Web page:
The Defense Department's top health officials lambasted the department's central electronic heath record system that manages patient files for millions of active duty and retired service members, saying it frustrates doctors because it crashes as often as once a week and generates duplicate records.
The system, called AHLTA, has "vexing problems" including occasional outages, Dr. S. Ward Casscells, assistant secretary of Defense for Health Affairs, told a joint hearing of the subcommittees on Military Personnel and Terrorism, and on Unconventional Threats and Capabilities on Tuesday. The Military Health System, which oversees AHLTA, was a year late in delivering the latest version of the system to the three services, he added.
AHLTA goes down as much as once a week, said Rear Adm. Thomas Cullison, deputy Navy surgeon general told the hearing.
The health record system also duplicated medical records of Army personnel, testified Lt. Gen. Eric Schoomaker, the Army's surgeon general. The Army Medical Department has faced "near mutiny" from clinicians who are dissatisfied with AHLTA, particularly its interface and templates used for note-taking, he said.
AHLTA stores the health records of 9.2 million personnel in a central data repository, which runs on an Oracle database and stores 25 terabytes of data, said Maj. Gen. Charles Bruce Green, deputy surgeon general for the Air Force.
Cullison also criticized the templates doctors use for recording notes on patients. He said the application may be suitable for primary care physicians, but it doesn't work for specialists such as optometrists, who need to enter drawings.
AHLTA also is slow, unreliable and so cumbersome that clinicians spend 40 percent of their time inputting data into the system, which is time spent away from patients, Green said.
MHS is working to stabilize the repository. Crashes were caused by problems in the Tuxedo software package that contractor BEA Systems developed to connect clinicians to the database, said Tommy J. Morris, acting director of the office of deputy assistant secretary of Defense for force health protection and readiness programs. BEA Systems is now owned by Oracle.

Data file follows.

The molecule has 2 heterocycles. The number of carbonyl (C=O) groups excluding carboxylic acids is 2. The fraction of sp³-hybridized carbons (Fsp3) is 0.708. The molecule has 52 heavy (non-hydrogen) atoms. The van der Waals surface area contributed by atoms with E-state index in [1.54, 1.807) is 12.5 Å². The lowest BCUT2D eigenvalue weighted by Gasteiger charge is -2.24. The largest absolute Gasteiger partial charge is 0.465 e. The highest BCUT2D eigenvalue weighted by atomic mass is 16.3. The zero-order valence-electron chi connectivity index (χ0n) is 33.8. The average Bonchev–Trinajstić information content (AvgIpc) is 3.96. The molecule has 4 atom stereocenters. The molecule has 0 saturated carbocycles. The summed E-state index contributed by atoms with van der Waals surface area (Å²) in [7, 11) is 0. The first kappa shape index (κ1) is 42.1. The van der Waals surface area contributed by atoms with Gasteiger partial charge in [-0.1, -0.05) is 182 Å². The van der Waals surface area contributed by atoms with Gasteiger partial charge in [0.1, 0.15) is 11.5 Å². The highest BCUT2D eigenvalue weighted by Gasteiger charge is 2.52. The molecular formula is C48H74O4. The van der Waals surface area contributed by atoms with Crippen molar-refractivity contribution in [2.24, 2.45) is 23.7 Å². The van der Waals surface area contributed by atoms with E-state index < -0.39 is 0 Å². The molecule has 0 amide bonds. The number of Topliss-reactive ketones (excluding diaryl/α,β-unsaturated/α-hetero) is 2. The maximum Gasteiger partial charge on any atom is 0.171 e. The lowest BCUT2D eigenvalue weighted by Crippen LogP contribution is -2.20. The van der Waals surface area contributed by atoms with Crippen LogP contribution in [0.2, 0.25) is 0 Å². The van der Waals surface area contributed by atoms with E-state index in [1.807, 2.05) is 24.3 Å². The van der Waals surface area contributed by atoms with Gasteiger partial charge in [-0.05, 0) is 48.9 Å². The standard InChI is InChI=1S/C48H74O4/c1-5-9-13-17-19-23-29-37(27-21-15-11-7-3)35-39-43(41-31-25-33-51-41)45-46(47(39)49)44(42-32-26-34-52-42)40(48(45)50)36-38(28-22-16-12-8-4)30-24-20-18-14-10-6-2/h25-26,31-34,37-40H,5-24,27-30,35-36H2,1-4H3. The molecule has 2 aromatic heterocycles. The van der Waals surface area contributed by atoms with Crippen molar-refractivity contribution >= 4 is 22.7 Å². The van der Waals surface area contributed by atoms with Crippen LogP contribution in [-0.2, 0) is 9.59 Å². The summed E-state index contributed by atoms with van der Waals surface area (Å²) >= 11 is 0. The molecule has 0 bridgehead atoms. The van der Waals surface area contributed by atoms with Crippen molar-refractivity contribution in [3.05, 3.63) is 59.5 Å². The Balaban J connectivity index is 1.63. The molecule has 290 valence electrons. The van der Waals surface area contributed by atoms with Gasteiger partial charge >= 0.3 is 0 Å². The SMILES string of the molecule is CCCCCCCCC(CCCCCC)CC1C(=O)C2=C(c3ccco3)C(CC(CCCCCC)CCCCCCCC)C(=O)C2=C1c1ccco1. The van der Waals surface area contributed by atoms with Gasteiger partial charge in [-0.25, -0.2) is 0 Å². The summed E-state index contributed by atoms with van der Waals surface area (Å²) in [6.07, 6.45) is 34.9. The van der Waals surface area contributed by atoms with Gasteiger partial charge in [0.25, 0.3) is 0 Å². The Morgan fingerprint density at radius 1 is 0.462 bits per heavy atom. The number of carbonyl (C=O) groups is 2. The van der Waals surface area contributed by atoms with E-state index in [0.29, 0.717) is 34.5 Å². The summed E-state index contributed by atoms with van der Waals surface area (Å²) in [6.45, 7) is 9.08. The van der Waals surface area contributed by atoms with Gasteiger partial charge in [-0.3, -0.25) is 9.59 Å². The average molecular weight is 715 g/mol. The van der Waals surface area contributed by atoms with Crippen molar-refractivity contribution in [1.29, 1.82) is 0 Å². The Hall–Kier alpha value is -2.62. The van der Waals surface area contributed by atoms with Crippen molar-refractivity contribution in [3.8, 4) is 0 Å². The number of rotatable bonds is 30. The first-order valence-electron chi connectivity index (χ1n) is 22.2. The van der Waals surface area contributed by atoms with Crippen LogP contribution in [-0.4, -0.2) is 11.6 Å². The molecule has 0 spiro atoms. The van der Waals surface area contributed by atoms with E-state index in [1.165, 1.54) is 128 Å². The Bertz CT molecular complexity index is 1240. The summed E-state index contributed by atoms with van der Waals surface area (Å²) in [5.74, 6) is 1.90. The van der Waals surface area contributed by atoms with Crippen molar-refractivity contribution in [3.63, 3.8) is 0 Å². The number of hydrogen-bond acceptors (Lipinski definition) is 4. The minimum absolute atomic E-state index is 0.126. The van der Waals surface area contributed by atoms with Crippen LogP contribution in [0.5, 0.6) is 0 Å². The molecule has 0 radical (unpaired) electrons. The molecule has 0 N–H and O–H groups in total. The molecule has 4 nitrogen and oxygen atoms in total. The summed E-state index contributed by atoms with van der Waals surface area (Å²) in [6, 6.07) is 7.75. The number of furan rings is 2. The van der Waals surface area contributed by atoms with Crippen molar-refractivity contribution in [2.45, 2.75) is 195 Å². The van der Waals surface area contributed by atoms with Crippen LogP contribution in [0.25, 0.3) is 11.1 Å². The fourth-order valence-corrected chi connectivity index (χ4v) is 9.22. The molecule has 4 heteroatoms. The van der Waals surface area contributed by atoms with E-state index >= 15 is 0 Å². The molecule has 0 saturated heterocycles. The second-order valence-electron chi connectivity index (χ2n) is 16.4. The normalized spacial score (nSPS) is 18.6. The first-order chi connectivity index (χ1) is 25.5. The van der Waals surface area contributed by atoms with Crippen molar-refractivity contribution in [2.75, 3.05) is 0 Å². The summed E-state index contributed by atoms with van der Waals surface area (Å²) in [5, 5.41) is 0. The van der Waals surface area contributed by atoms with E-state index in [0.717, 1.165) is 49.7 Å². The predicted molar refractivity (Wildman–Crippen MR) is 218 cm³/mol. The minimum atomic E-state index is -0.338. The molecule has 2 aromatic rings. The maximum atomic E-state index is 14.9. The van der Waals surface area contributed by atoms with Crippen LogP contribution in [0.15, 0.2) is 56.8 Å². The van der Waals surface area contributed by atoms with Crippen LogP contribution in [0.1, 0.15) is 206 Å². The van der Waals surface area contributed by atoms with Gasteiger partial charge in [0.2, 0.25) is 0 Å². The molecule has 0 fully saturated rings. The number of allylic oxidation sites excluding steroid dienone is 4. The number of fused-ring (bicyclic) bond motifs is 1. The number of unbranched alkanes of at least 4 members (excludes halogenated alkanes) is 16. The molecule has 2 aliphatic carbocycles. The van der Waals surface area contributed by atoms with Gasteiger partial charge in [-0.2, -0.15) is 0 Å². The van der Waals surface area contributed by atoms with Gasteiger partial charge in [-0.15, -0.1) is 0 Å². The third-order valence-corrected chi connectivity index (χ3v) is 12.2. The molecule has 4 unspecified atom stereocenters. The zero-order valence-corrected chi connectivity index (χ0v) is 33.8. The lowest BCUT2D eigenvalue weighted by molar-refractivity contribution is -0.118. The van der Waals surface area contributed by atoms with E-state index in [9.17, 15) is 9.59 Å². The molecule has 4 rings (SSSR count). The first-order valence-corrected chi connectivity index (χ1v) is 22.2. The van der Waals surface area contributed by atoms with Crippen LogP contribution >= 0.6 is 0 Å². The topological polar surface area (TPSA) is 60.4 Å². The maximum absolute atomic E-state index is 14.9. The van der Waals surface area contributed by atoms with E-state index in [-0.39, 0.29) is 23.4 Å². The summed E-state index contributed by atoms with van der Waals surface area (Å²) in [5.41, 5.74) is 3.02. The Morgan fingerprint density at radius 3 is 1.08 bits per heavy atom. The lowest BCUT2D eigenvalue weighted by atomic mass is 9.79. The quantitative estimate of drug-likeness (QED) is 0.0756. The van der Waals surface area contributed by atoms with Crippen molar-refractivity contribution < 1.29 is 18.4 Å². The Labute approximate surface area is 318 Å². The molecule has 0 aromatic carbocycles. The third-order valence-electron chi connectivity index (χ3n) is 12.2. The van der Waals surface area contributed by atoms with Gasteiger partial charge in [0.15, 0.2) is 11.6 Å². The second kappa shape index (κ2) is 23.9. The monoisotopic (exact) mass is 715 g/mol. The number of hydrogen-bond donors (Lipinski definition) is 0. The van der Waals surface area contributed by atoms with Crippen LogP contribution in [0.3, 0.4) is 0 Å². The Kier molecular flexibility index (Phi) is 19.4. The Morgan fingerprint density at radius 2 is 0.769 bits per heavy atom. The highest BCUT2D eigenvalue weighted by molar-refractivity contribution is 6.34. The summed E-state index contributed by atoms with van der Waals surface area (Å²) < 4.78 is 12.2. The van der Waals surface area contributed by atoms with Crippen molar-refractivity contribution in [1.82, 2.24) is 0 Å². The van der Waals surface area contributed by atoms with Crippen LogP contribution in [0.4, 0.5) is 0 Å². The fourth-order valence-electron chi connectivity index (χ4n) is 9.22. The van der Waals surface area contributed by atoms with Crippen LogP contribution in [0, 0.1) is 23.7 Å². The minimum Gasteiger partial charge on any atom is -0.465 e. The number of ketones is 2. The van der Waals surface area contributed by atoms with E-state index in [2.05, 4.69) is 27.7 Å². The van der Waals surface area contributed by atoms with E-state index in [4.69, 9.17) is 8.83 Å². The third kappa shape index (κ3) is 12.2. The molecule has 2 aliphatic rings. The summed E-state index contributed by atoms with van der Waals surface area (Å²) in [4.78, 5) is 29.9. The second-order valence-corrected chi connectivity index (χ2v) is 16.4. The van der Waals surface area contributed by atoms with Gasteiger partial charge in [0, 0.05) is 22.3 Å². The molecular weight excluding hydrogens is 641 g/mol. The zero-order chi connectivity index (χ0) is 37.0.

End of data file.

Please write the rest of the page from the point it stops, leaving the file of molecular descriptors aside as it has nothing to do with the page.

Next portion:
He said XML proxy server software in the repository also has contributed to system crashes, because the software was never validated for use in MHS' production system.
The witnesses at the hearing did not specify number of times AHLTA crashed, how long the system was down, or the number of military hospitals affected by the outages. An MHS spokesman did not respond to a query on the extent of the outages by deadline. Oracle declined to comment on problems with its Tuxedo software that Morris identified.
MHS has developed new versions of AHLTA based on a Web services model, which it plans to field in less than three years, according to Morris. Casscells declined to estimate the cost of the new system, because he said he is working with the Office of Management and Budget on the details. But he said the cost will come in "well below" the $15 billion he estimated a year ago.
The new MHS enterprise architecture will be developed using open standards, which will allow the Veterans Affairs Department and the Indian Health Service "to help build components of the system," Morris said.
The health officials from all three military services told the hearing that clinicians wanted a graphical user interface that was as easy to use as the Veterans Health Information System and Technology Architecture (VistA), VA's electronic health record system. Morris sad the new interface, which MHS plans to deploy this year, is similar to the VistA interface in ease of use.
All three services should have greater participation in the development of the next iteration of AHLTA but that hasn't happened, according to Schoomaker. He added Morris may have developed a plan, but he has not yet developed a strategy that involves the Army and, most likely, the Navy and Air Force.
Schoomaker said he was "cautiously optimistic" about the next generation of AHLTA. Casscells said he believes the version of AHLTA means it will shift from being what he calls "intolerable to indispensable."